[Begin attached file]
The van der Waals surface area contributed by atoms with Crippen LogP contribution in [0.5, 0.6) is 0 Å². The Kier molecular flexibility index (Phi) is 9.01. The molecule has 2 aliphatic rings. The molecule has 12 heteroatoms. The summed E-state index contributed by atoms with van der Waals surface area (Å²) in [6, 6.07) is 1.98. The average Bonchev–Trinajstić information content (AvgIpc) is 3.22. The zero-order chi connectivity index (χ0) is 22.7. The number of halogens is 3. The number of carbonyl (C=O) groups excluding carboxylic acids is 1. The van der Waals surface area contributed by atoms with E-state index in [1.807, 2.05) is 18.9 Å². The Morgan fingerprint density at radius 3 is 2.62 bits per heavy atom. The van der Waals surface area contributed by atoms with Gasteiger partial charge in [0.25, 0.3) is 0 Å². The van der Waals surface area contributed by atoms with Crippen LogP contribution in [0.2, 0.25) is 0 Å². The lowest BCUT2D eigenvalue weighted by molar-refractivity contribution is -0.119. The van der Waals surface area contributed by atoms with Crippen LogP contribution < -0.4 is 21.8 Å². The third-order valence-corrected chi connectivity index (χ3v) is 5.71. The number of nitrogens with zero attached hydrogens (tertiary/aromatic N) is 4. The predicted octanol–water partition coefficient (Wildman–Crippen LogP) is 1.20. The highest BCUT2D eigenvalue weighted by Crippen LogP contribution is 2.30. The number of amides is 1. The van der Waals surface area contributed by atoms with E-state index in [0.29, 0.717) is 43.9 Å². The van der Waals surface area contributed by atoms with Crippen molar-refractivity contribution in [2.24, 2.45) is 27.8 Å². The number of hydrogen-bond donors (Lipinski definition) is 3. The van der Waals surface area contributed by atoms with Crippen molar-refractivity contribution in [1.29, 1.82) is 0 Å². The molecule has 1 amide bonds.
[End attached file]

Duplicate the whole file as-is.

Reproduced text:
The van der Waals surface area contributed by atoms with Crippen LogP contribution in [0.5, 0.6) is 0 Å². The Kier molecular flexibility index (Phi) is 9.01. The molecule has 2 aliphatic rings. The molecule has 12 heteroatoms. The summed E-state index contributed by atoms with van der Waals surface area (Å²) in [6, 6.07) is 1.98. The average Bonchev–Trinajstić information content (AvgIpc) is 3.22. The zero-order chi connectivity index (χ0) is 22.7. The number of halogens is 3. The number of carbonyl (C=O) groups excluding carboxylic acids is 1. The van der Waals surface area contributed by atoms with E-state index in [1.807, 2.05) is 18.9 Å². The Morgan fingerprint density at radius 3 is 2.62 bits per heavy atom. The van der Waals surface area contributed by atoms with Gasteiger partial charge in [0.25, 0.3) is 0 Å². The van der Waals surface area contributed by atoms with Crippen LogP contribution in [0.2, 0.25) is 0 Å². The lowest BCUT2D eigenvalue weighted by molar-refractivity contribution is -0.119. The van der Waals surface area contributed by atoms with Crippen LogP contribution < -0.4 is 21.8 Å². The third-order valence-corrected chi connectivity index (χ3v) is 5.71. The number of nitrogens with zero attached hydrogens (tertiary/aromatic N) is 4. The predicted octanol–water partition coefficient (Wildman–Crippen LogP) is 1.20. The highest BCUT2D eigenvalue weighted by Crippen LogP contribution is 2.30. The number of amides is 1. The van der Waals surface area contributed by atoms with E-state index in [0.29, 0.717) is 43.9 Å². The van der Waals surface area contributed by atoms with Crippen molar-refractivity contribution in [2.24, 2.45) is 27.8 Å². The number of hydrogen-bond donors (Lipinski definition) is 3. The van der Waals surface area contributed by atoms with Crippen molar-refractivity contribution in [1.29, 1.82) is 0 Å². The molecule has 1 amide bonds.